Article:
We are about to glimpse the future of technology . . . and the future of technology is: dogs playing video games?
I am en route to the Consumer Electronics Show, the annual unveiling of the hot new gadgets and devices you’ll be hearing about, wanting, craving, buying, regretting, ignoring and subsequently finding three years from now in a drawer in your kitchen. All in all, the Las Vegas-based event sounds like a pretty fun time for the 40 per cent of attendees who won’t be concussed by drones.
CES, as it’s known, is a competitive environment. There are thousands of exhibitors, all striving to have their products described as “a must-have” or, failing that, as “not entirely stupid.” So how does a company break through? Judging from my inbox, it’s essential to employ an aggressive email campaign that features at least one of these five tactics:
1. Pretend the product already has hype. “After a year of anticipation,” the email began, “the CleverPet Hub—the first game console for dogs—will finally be unveiled to the public.” Anticipation! Are you suddenly excited you’re nearing the end of the long wait you weren’t aware you were experiencing? Well don’t just sit there—tell your Chihuahua to line up outside BestBuy. The queue will surely be massive for an “extensive learning platform that will turn homes into interactive virtual playgrounds for pets.”
(For the record, this gizmo promises “mentally stimulating” games that will keep dogs engaged all day long. To which I say: No thanks, CleverPet. My self-conﬁdence is already pretty fragile: I don’t need my Lab trouncing me at Scrabble.)
Another way to feign hype is to make frequent use of adjectives—the noun’s pimp. Indeed, it would appear that upwards of half the products on display at CES will be either “revolutionary” or “truly revolutionary.” What exactly will be revolutionized? Well, one company is promising the “truly revolutionary” creation of private cloud data storage for high-tech kitchen appliances. And not a moment too soon: I’ve almost run out of hard-drive space for my toaster’s tweets.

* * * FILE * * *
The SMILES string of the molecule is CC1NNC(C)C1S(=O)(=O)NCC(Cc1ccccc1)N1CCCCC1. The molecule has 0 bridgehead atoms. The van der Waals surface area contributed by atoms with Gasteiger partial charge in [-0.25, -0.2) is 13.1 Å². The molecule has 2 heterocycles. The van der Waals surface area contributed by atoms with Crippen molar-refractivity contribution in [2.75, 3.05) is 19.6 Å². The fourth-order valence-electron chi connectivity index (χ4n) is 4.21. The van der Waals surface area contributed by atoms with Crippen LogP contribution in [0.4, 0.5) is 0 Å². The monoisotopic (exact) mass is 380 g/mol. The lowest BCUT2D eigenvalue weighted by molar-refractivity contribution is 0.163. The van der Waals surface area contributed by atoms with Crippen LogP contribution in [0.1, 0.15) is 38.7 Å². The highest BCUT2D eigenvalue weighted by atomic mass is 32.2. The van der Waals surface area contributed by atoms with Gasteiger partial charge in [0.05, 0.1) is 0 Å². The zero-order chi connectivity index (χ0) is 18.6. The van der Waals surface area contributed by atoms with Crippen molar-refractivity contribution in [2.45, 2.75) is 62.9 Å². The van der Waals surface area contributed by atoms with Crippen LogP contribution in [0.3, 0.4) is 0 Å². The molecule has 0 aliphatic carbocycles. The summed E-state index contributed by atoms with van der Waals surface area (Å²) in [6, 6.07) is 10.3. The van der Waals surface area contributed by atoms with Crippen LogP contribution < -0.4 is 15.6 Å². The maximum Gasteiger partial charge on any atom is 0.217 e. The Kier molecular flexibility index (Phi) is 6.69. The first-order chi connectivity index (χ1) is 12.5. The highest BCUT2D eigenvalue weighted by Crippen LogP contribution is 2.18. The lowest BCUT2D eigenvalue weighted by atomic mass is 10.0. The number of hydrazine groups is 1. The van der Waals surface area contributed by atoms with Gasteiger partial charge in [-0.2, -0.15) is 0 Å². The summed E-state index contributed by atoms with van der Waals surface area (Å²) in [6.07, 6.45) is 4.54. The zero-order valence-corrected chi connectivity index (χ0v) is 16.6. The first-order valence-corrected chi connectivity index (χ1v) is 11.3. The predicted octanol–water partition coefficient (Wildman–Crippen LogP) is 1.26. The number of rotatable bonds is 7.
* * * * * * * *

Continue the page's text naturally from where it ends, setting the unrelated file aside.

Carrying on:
2. Enlist semi-famous people. One tech company is attending CES to unveil the latest version of its so-called smart wallet. Not interested? What if I told you that you could check out this smart wallet while simultaneously being in the vicinity of “celebrity Joey Fatone (former ’N Sync star)?” Oh, still not interested? Wow, that’s pretty awkward because Joey is, like, right here. He’s got feelings, you know. And apparently an Amex bill.
CES exhibitors appear to be big on the kind of famous-ish individual that needs to be identified as a “celebrity,” which isn’t a descriptor you’d need for an actual celebrity. If, for instance, George Clooney were coming to CES, it is highly unlikely the company would feel obliged to tout him as “celebrity George Clooney (famous actor and handsome person).” What’s that, Joey? No, we don’t want to see your Clooney impression.
3. Use trendy buzzwords. Among the most popular right now is “convenience.” Everybody is vowing to make everything more convenient—turning on lights, arming a security system, and so on. This is a challenge because all that stuff is super convenient to begin with. (Dear consumer: Yes, you can already open your garage with the touch of a button—but now you can do it with the touch of this button!) Still, this is great news for those who struggle to make it through the day without the ability to flip on their fireplace with an Apple Watch.
4. Make a bold claim. “Guess What?” asked the subject line of an email. “The Final Fusion of the Physical World and The Internet Is AR Holographic!” Don’t you think they should have prefaced that with a spoiler warning? Because now I totally know how our physical world will ultimately be fused. Which deprives me of all that sweet fusing-based mystery.
5. Pose a provocative question. “You charge your phone every day,” the email pitch began, “but do you clean your phone as much?” Whoa. Tell me more, PhoneSoap, which is the actual name of a product that I am not making up. Here’s how it works:
PhoneSoap uses “powerful UV-C bulbs” to “encompass your tablet in germicidal light,” sanitizing your device in just five minutes.
Absolutely everything else you touch during the day is covered in germs, so honestly what’s the point?